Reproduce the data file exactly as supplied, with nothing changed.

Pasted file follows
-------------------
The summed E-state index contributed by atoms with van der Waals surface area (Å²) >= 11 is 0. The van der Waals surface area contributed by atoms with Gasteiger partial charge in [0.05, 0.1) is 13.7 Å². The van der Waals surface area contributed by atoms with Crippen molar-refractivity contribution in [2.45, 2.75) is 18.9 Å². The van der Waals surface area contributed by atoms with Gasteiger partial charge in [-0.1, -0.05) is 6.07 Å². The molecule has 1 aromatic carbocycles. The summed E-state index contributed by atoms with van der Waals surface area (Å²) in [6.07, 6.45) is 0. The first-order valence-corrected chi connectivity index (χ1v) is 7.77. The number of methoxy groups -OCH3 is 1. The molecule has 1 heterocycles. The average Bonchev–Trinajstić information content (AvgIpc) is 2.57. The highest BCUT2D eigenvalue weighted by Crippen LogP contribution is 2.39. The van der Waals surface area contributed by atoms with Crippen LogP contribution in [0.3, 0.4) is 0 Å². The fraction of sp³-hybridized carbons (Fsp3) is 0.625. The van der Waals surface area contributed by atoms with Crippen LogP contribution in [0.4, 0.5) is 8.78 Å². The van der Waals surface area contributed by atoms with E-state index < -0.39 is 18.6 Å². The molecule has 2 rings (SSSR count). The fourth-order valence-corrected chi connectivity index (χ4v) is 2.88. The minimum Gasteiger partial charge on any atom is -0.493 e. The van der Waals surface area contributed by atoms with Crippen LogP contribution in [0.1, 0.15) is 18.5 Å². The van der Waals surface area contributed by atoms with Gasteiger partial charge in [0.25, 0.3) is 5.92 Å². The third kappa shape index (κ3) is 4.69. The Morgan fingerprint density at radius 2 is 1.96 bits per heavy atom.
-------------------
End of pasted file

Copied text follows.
The summed E-state index contributed by atoms with van der Waals surface area (Å²) >= 11 is 0. The van der Waals surface area contributed by atoms with Gasteiger partial charge in [0.05, 0.1) is 13.7 Å². The van der Waals surface area contributed by atoms with Crippen molar-refractivity contribution in [2.45, 2.75) is 18.9 Å². The van der Waals surface area contributed by atoms with Gasteiger partial charge in [-0.1, -0.05) is 6.07 Å². The molecule has 1 aromatic carbocycles. The summed E-state index contributed by atoms with van der Waals surface area (Å²) in [6.07, 6.45) is 0. The first-order valence-corrected chi connectivity index (χ1v) is 7.77. The number of methoxy groups -OCH3 is 1. The molecule has 1 heterocycles. The average Bonchev–Trinajstić information content (AvgIpc) is 2.57. The highest BCUT2D eigenvalue weighted by Crippen LogP contribution is 2.39. The van der Waals surface area contributed by atoms with Crippen LogP contribution in [0.3, 0.4) is 0 Å². The fraction of sp³-hybridized carbons (Fsp3) is 0.625. The van der Waals surface area contributed by atoms with Crippen LogP contribution in [0.4, 0.5) is 8.78 Å². The van der Waals surface area contributed by atoms with E-state index < -0.39 is 18.6 Å². The molecule has 2 rings (SSSR count). The fourth-order valence-corrected chi connectivity index (χ4v) is 2.88. The minimum Gasteiger partial charge on any atom is -0.493 e. The van der Waals surface area contributed by atoms with Crippen LogP contribution in [0.1, 0.15) is 18.5 Å². The van der Waals surface area contributed by atoms with Gasteiger partial charge in [0.25, 0.3) is 5.92 Å². The third kappa shape index (κ3) is 4.69. The Morgan fingerprint density at radius 2 is 1.96 bits per heavy atom.